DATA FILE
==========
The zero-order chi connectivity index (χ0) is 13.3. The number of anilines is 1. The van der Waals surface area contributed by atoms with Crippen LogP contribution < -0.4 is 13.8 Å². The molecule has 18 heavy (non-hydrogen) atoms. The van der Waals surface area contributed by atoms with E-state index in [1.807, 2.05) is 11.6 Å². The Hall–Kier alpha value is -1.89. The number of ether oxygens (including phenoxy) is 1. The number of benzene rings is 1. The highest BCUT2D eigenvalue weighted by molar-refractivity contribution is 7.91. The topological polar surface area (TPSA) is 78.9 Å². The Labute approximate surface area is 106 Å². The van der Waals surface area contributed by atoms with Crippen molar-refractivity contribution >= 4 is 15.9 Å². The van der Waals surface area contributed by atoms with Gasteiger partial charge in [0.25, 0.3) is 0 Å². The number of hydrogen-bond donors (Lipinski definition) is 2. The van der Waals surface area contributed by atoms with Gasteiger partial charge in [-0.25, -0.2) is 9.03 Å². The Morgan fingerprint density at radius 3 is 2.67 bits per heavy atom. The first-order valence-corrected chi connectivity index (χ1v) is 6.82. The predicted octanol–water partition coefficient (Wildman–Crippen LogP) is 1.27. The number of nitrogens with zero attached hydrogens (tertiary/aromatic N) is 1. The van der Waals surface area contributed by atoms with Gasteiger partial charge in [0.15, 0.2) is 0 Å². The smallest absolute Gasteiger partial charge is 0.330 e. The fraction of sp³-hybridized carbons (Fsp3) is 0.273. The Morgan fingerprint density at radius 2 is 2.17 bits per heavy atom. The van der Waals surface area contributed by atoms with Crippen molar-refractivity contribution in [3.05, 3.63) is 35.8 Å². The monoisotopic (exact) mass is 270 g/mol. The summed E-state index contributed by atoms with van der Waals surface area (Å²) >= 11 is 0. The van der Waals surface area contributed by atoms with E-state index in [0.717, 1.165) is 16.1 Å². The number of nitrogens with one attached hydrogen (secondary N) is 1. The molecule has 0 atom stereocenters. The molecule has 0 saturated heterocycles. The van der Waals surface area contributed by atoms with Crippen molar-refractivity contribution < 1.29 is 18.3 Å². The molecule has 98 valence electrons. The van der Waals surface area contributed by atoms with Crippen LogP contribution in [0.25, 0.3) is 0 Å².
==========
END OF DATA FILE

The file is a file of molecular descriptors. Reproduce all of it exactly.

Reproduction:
The zero-order chi connectivity index (χ0) is 13.3. The number of anilines is 1. The van der Waals surface area contributed by atoms with Crippen LogP contribution < -0.4 is 13.8 Å². The molecule has 18 heavy (non-hydrogen) atoms. The van der Waals surface area contributed by atoms with E-state index in [1.807, 2.05) is 11.6 Å². The Hall–Kier alpha value is -1.89. The number of ether oxygens (including phenoxy) is 1. The number of benzene rings is 1. The highest BCUT2D eigenvalue weighted by molar-refractivity contribution is 7.91. The topological polar surface area (TPSA) is 78.9 Å². The Labute approximate surface area is 106 Å². The van der Waals surface area contributed by atoms with Crippen molar-refractivity contribution >= 4 is 15.9 Å². The van der Waals surface area contributed by atoms with Gasteiger partial charge in [0.25, 0.3) is 0 Å². The number of hydrogen-bond donors (Lipinski definition) is 2. The van der Waals surface area contributed by atoms with Gasteiger partial charge in [-0.25, -0.2) is 9.03 Å². The Morgan fingerprint density at radius 3 is 2.67 bits per heavy atom. The first-order valence-corrected chi connectivity index (χ1v) is 6.82. The predicted octanol–water partition coefficient (Wildman–Crippen LogP) is 1.27. The number of nitrogens with zero attached hydrogens (tertiary/aromatic N) is 1. The van der Waals surface area contributed by atoms with Gasteiger partial charge in [0.15, 0.2) is 0 Å². The smallest absolute Gasteiger partial charge is 0.330 e. The fraction of sp³-hybridized carbons (Fsp3) is 0.273. The Morgan fingerprint density at radius 2 is 2.17 bits per heavy atom. The van der Waals surface area contributed by atoms with Crippen molar-refractivity contribution in [3.05, 3.63) is 35.8 Å². The monoisotopic (exact) mass is 270 g/mol. The summed E-state index contributed by atoms with van der Waals surface area (Å²) >= 11 is 0. The van der Waals surface area contributed by atoms with E-state index in [0.717, 1.165) is 16.1 Å². The number of nitrogens with one attached hydrogen (secondary N) is 1. The molecule has 0 atom stereocenters. The molecule has 0 saturated heterocycles. The van der Waals surface area contributed by atoms with Crippen molar-refractivity contribution < 1.29 is 18.3 Å². The molecule has 98 valence electrons. The van der Waals surface area contributed by atoms with Crippen LogP contribution in [0.25, 0.3) is 0 Å².